Health Policy Brief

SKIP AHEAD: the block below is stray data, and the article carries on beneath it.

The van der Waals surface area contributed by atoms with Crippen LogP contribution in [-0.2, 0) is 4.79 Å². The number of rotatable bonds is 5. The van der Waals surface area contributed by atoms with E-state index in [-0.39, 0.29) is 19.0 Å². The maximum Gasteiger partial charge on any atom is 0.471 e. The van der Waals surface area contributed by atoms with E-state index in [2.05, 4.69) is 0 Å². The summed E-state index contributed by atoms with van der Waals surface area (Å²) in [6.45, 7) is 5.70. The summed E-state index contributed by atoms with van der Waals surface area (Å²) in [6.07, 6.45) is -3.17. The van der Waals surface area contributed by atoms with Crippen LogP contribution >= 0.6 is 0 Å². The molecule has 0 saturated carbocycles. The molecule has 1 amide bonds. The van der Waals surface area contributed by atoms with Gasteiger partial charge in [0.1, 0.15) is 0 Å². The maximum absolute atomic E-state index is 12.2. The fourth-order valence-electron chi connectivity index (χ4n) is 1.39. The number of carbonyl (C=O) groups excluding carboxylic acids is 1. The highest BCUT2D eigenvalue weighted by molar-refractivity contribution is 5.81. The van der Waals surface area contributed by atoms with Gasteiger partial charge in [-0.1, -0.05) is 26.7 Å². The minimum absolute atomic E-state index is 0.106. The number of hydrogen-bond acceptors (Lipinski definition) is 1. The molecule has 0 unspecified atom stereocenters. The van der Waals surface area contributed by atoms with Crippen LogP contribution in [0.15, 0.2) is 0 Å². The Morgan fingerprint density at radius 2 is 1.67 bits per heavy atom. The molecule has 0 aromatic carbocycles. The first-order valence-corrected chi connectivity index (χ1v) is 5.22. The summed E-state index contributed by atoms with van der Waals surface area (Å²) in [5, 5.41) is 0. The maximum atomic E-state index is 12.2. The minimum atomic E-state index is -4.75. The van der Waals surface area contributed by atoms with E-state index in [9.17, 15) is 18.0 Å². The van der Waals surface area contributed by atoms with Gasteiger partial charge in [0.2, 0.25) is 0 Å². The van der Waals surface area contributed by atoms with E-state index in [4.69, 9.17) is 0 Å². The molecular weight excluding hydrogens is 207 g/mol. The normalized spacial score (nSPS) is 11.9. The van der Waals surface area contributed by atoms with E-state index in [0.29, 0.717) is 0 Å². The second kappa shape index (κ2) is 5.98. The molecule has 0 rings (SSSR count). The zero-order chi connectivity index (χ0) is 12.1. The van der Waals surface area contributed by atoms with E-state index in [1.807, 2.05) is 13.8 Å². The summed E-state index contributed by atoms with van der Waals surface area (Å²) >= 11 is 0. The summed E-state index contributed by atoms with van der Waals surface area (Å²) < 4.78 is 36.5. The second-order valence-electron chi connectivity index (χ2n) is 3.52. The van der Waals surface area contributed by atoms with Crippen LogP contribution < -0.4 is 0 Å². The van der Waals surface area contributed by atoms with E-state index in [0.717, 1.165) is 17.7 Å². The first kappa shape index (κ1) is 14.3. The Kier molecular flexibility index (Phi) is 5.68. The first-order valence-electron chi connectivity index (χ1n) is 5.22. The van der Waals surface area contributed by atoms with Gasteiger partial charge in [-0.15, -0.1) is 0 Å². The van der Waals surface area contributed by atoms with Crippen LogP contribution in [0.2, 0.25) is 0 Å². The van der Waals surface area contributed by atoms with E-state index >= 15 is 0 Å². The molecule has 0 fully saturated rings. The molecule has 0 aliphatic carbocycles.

Depending upon how you’ve decided to address the community’s health needs, select and use a Microsoft Word newsletter template (Links to an external site.) https://templates.office.com/en-us/newsletters to create either a policy brief, that proposes an advocacy agenda OR a fact sheet, that will be used to communicate health information. After reading: Advocacy 101: Getting Started in Health Education Advocacy (SOPHE, 2004) (Links to an external site.) and How to Write A Policy Brief (APA) (Links to an external site.), follow the guide to Policy Briefs (UNC at Chapel Hill Writing Center) (Links to an external site.) to create an appropriate advocacy agenda that is aimed at legislators, public officials, and other government policy makers who are interested in formulating or influencing policy. Your policy brief must include these required elements: Title: A good title quickly communicates the contents of the brief in a memorable way. Executive Summary: This section is often one to two paragraphs long; it includes an overview of the problem and the proposed policy action. Context or Scope of Problem: This section communicates the importance of the problem and aims to convince the reader of the necessity of policy action. Critique of Policy Options: This section discusses the current policy approach and explains proposed options. It should be fair and accurate while convincing the reader why the policy action proposed in the brief is the most desirable. Policy Recommendations: This section contains the most detailed explanation of the concrete steps to be taken to address the policy issue. Appendices (optional): If some readers might need further support in order to accept your argument but doing so in the brief itself might derail the conversation for other readers, you might include the extra information in an appendix. Consulted or recommended Sources: These should be reliable sources that you have used throughout your brief to guide your policy discussion and recommendations for further reading. Examples: Search Google for “health policy brief example (Links to an external site.)” and view the print/pdf versions of CDC policy briefs, or any of the other briefs that interest you.